To develop CCS, it is essential we can demonstrate that CCS works effectively. This is evident on smaller scale projects around the world and it is becoming less of a challenge. However, what about developing larger projects to de-risk investment? We have SaskPower Boundary Dam, what can be learnt going forward? Eric emphasises demonstrating CCS from a commercial perspective is vital and the significant risks associated with this technology must be dealt with.
The key risks across the CCS lifecycle include cross chain risk and storage risk e.g. storage liability. What would happen if a major CO2 leak occurred? Who would be responsible? What implications would it have on the CCS industry e.g. loss of investment, anti–CCS lobbyists, litigation, financial settlements and long term mitigation. Think back to 2010, the Deepwater Horizon oil spill in the Gulf of Mexico. What impact has this had on the companies involved, notably BP?
Eric indicates that without substantial government involvement these risks will remain, thus, hindering the advancement of CCS. In addition, Eric notes that the cost efficacy of CCS projects, in particular the storage and transport infrastructure costs pose a major challenge, which makes individual CO2 capture projects, look extremely expensive. To move forward, the government must have a role in building the transport and storage infrastructure required for CCS in the UK.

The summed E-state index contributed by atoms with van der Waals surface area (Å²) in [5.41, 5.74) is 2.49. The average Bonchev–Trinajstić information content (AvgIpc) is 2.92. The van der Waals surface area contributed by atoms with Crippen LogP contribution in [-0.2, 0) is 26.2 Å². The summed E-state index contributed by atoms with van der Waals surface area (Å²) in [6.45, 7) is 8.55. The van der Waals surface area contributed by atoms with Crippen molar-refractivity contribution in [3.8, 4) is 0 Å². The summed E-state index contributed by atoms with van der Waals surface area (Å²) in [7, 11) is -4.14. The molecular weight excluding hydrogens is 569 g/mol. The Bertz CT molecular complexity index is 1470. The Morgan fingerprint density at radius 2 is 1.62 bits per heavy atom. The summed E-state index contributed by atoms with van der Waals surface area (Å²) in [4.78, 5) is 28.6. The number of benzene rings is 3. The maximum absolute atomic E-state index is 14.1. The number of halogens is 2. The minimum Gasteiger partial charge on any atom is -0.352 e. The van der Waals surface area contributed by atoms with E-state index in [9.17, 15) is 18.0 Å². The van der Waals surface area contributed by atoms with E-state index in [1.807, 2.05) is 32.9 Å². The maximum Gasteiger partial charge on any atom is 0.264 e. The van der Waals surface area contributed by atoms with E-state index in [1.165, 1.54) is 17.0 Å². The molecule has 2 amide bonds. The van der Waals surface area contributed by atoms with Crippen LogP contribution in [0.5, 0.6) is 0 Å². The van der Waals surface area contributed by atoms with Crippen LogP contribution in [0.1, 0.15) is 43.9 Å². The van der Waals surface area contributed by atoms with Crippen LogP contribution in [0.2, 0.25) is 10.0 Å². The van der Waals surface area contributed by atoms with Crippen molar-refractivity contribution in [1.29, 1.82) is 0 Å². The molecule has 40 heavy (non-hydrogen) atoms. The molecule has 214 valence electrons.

Following the opening remarks from the panel, Jon Gibbins opens the floor to ask questions. Dr Mathieu Lucquiaud from the University of Edinburgh kicks off proceedings with “we have heard twice, yesterday and today, we can’t do CCS because it will only get us down to 80 to 100 g CO2 per kWh. I think that’s wrong when you say there is no long term future for CCS as there are many technologies that can get us down to zero emissions”. Another audience member mentions co–firing with coal and biomass and the life cycle emissions associated with CCS and sustainable biomass. Dr Mairi Black (UCL) and Mr Howard Herzog (MIT) both provide comment on the emissions of biomass and the cradle to grave life cycle of sustainable biomass.